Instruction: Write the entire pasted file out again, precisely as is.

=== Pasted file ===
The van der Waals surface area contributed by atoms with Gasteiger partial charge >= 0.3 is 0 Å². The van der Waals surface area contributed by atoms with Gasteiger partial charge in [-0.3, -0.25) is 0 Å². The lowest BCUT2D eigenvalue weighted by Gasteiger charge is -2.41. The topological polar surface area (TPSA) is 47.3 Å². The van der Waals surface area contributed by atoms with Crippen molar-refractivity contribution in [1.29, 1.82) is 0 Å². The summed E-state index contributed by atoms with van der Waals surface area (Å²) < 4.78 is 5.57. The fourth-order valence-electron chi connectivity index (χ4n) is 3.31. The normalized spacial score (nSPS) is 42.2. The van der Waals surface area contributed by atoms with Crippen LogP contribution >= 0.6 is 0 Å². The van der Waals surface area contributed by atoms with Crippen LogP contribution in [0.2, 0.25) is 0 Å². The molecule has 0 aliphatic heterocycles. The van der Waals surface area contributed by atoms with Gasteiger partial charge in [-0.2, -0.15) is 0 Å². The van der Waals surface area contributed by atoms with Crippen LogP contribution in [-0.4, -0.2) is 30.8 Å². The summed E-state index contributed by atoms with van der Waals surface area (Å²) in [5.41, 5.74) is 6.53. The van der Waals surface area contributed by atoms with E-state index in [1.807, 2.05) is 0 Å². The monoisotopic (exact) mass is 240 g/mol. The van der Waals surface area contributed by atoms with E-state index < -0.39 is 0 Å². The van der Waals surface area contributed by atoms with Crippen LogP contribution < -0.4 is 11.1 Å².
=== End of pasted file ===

The van der Waals surface area contributed by atoms with Gasteiger partial charge >= 0.3 is 0 Å². The van der Waals surface area contributed by atoms with Gasteiger partial charge in [-0.3, -0.25) is 0 Å². The lowest BCUT2D eigenvalue weighted by Gasteiger charge is -2.41. The topological polar surface area (TPSA) is 47.3 Å². The van der Waals surface area contributed by atoms with Crippen molar-refractivity contribution in [1.29, 1.82) is 0 Å². The summed E-state index contributed by atoms with van der Waals surface area (Å²) < 4.78 is 5.57. The fourth-order valence-electron chi connectivity index (χ4n) is 3.31. The normalized spacial score (nSPS) is 42.2. The van der Waals surface area contributed by atoms with Crippen LogP contribution >= 0.6 is 0 Å². The van der Waals surface area contributed by atoms with Crippen LogP contribution in [0.2, 0.25) is 0 Å². The molecule has 0 aliphatic heterocycles. The van der Waals surface area contributed by atoms with Gasteiger partial charge in [-0.2, -0.15) is 0 Å². The van der Waals surface area contributed by atoms with Crippen LogP contribution in [-0.4, -0.2) is 30.8 Å². The summed E-state index contributed by atoms with van der Waals surface area (Å²) in [5.41, 5.74) is 6.53. The van der Waals surface area contributed by atoms with E-state index in [1.807, 2.05) is 0 Å². The monoisotopic (exact) mass is 240 g/mol. The van der Waals surface area contributed by atoms with E-state index < -0.39 is 0 Å². The van der Waals surface area contributed by atoms with Crippen LogP contribution < -0.4 is 11.1 Å².